Kitty says: “You ought not to antagonise mamma so, Lizzy, but I forgive you.” She continues: “When you behave impolitely or improperly you gain a point of Rudeness. You can see it in the bar above. If you fill the bar with Rudeness your level of Notoriety will increase.”
This fills me with a desire to find more things to interact with impolitely! But Kitty interjects: “But you will be more popular if you can fill the bar with Charm instead. Either way will gain you a level of Notoriety – but what people think of you will be very different according to how you act.”
I decide to try and earn a point of Charm, so I track down mother who is scolding her husband, Mr. Bennett, in the sitting room. As I arrive, Mr. Bennett speaks firmly: “Lizzy, you must apologise to your mother for your actions.”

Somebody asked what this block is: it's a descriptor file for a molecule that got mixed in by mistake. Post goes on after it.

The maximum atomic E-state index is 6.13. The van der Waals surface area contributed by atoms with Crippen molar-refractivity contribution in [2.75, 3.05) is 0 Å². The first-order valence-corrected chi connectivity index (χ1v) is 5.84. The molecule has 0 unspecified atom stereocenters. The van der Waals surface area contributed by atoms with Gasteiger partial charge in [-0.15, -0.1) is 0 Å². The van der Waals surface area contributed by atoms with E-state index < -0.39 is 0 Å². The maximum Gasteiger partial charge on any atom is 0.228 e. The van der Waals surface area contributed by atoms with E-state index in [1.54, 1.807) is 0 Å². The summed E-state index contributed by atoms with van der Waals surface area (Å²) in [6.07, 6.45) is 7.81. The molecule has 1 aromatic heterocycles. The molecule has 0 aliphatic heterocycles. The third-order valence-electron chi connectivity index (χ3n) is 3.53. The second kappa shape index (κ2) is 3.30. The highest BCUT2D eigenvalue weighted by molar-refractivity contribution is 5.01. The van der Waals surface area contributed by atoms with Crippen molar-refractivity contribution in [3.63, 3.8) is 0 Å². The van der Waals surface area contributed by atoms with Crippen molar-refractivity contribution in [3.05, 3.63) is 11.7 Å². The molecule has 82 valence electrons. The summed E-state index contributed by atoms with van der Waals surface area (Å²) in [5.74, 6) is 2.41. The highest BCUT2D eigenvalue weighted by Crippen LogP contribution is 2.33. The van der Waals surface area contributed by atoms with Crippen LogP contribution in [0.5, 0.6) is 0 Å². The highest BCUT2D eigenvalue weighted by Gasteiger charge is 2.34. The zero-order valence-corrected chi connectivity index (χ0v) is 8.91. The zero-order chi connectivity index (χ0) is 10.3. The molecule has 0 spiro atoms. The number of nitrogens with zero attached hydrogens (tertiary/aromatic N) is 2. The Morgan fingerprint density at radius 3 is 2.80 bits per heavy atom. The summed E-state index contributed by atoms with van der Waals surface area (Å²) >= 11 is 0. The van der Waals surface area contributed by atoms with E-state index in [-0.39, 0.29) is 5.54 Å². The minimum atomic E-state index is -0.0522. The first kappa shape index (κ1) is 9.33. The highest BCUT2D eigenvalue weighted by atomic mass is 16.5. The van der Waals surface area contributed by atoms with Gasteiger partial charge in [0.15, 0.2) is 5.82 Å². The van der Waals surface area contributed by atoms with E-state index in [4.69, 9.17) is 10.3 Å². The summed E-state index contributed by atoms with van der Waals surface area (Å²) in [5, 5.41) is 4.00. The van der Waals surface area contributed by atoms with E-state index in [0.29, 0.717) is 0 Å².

I click on father and press A for a polite interaction: “You are right, papa, forgive my indiscretion.”
I then click on mother (who still has a storm cloud above her angry face): “Mamma, I am an ungrateful child, and I shall endeavour to pay you more of the respect you deserve.” This seems to settle her – the storm cloud disappears, and a regular face returns. The bar of circles at the top of the screen appears with a yellow smiley face in the leftmost circle. The red frowny face is still in the rightmost circle.
Kitty explains: “You can fill the bar from left to right with Charm, or right to left with Rudeness. If the next circle is filled with the other kind of face, you will replace it.” ('Ah,' I think to myself, 'like the powering system in Doshin the Giant. That was a neat mechanic too.')
Thus, I decide to try and gain a level of Notoriety. Presumably there are many ways to be rude, so this should be very easy, but I decide to be a good girl and gain a level of Notoriety by being polite.